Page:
The Problem: In 2006, approximately two-thirds of adults and one-fifth of children in the United States were either overweight or obese. Each condition increases the risk of heart disease, diabetes, stroke, and some cancers. Kahn LK, et al. Recommended community strategies and measurements to prevent obesity in the United States. MMWR 2009;58(RR-07):1-26. Regular physical activity reduces the risk of obesity and has many other health benefits. Yet, only 25 percent of adults in the United States get the recommended amount of physical activity. CDC. Community interventions to promote healthy social environments: early childhood development and family housing. MMWR 2002;51 (RR-1):1-8.
The Law: Some local governments have attempted to promote exercise at the community level through careful modifications to zoning regulations and building codes. These efforts involve, for example, locating commercial stores, places of work, or schools within walking distance of residential communities to facilitate commuting by foot or bicycle. For example, a Sacramento Ordinance available at the California Healthy Eating Active Living Cities Campaign sets out zoning standards to ensure that streets provide ample space for walking and bicycling. The National Policy and Legal Analysis Network to Prevent Childhood Obesity (NPLAN) has created model “complete street” state laws and ordinances, which are aimed at creating safe environments for walking, jogging and other non-vehicle commuting.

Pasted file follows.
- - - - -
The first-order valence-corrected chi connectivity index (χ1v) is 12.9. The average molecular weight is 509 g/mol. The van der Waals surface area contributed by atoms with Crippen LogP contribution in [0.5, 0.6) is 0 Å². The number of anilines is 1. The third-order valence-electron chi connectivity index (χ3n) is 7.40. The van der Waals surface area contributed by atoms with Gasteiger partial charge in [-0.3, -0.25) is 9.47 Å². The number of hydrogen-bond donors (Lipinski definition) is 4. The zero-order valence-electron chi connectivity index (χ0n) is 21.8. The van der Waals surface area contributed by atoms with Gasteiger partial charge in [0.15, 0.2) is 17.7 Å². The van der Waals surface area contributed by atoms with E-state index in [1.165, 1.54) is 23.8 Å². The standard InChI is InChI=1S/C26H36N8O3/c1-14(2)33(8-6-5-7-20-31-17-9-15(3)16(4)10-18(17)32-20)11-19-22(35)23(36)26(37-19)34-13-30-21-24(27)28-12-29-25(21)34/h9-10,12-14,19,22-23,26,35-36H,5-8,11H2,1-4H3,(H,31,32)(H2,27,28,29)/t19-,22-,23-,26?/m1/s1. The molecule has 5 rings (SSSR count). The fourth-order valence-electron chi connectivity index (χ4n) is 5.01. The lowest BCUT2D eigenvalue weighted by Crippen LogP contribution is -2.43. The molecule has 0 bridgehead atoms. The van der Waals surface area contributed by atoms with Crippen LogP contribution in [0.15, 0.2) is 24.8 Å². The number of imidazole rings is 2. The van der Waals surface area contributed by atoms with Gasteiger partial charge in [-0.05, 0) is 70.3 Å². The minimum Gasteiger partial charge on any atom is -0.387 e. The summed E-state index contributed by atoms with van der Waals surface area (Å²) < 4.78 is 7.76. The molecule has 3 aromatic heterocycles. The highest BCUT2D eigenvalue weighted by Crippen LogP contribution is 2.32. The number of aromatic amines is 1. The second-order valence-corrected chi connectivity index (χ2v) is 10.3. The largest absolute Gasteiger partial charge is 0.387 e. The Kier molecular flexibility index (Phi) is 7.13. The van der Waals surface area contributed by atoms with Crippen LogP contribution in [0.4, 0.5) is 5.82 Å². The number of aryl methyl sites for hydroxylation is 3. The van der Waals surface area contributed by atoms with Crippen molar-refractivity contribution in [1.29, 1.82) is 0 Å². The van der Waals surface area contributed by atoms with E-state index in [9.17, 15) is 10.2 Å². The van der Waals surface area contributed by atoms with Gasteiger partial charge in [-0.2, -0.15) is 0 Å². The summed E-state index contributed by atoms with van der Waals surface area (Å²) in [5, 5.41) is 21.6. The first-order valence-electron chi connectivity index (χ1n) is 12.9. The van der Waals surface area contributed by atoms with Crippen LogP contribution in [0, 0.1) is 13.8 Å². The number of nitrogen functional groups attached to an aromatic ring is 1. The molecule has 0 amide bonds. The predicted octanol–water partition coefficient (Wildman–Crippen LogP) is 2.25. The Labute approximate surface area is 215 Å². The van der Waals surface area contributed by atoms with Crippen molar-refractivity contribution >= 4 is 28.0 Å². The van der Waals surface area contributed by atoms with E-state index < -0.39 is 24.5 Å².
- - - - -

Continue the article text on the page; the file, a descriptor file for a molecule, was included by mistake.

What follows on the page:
The Evidence: Heath et al. reviewed 12 studies that measured the impact of community-scale urban design and land use policies on levels of physical activity. Heath G, et al. The effectiveness of urban design and land use and transport policies and practices to increase physical activity: a systematic review. Journal of Physical Activity and Health. 2006;3 (Suppl 1):S55-S76. The authors limited their review to studies that focused on physical activity outcomes, measured by incidence of walking or biking for transportation as well as overall physical activity and outdoor active play. The reviewers found evidence that community level urban design and land-use policies increase physical activity. Across all studies, there was a 161 percent median improvement in at least one measure of physical activity (e.g., number of walkers or bicyclists).
The Bottom Line: According to a Community Guide expert panel, there is considerable evidence supporting the effectiveness of community-scale urban design and land use policies as public health interventions to promote physical activity.